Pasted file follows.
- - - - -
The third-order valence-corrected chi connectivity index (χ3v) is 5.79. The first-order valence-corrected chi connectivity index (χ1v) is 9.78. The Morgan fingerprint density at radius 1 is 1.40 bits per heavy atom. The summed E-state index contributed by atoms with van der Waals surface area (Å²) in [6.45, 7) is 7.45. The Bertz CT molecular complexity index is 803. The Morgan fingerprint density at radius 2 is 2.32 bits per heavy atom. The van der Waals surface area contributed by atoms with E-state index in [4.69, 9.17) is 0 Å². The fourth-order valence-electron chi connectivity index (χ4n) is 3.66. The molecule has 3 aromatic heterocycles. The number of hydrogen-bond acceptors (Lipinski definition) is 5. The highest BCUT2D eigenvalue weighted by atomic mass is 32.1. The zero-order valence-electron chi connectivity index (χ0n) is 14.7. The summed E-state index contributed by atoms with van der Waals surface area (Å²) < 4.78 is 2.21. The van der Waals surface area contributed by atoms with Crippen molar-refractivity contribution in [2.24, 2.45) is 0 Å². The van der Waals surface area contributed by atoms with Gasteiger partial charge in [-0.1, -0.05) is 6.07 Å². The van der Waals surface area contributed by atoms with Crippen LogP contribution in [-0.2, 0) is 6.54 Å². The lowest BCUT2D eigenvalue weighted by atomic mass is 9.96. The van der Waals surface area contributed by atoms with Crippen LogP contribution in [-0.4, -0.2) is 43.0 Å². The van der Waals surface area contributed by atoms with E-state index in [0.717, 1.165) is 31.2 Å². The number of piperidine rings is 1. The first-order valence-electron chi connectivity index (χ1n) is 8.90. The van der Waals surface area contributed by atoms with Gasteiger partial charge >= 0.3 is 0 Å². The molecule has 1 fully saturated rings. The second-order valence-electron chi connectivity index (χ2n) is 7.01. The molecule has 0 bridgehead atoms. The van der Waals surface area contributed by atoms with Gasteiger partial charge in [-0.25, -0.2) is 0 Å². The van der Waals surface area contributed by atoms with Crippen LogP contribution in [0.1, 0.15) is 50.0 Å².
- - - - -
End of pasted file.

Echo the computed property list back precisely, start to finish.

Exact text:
The third-order valence-corrected chi connectivity index (χ3v) is 5.79. The first-order valence-corrected chi connectivity index (χ1v) is 9.78. The Morgan fingerprint density at radius 1 is 1.40 bits per heavy atom. The summed E-state index contributed by atoms with van der Waals surface area (Å²) in [6.45, 7) is 7.45. The Bertz CT molecular complexity index is 803. The Morgan fingerprint density at radius 2 is 2.32 bits per heavy atom. The van der Waals surface area contributed by atoms with E-state index in [4.69, 9.17) is 0 Å². The fourth-order valence-electron chi connectivity index (χ4n) is 3.66. The molecule has 3 aromatic heterocycles. The number of hydrogen-bond acceptors (Lipinski definition) is 5. The highest BCUT2D eigenvalue weighted by atomic mass is 32.1. The zero-order valence-electron chi connectivity index (χ0n) is 14.7. The summed E-state index contributed by atoms with van der Waals surface area (Å²) < 4.78 is 2.21. The van der Waals surface area contributed by atoms with Crippen molar-refractivity contribution in [2.24, 2.45) is 0 Å². The van der Waals surface area contributed by atoms with Gasteiger partial charge in [-0.1, -0.05) is 6.07 Å². The van der Waals surface area contributed by atoms with Crippen LogP contribution in [-0.2, 0) is 6.54 Å². The lowest BCUT2D eigenvalue weighted by atomic mass is 9.96. The van der Waals surface area contributed by atoms with Crippen LogP contribution in [-0.4, -0.2) is 43.0 Å². The van der Waals surface area contributed by atoms with E-state index in [0.717, 1.165) is 31.2 Å². The number of piperidine rings is 1. The first-order valence-electron chi connectivity index (χ1n) is 8.90. The van der Waals surface area contributed by atoms with Gasteiger partial charge >= 0.3 is 0 Å². The molecule has 1 fully saturated rings. The second-order valence-electron chi connectivity index (χ2n) is 7.01. The molecule has 0 bridgehead atoms. The van der Waals surface area contributed by atoms with Gasteiger partial charge in [-0.25, -0.2) is 0 Å². The van der Waals surface area contributed by atoms with Crippen LogP contribution in [0.1, 0.15) is 50.0 Å².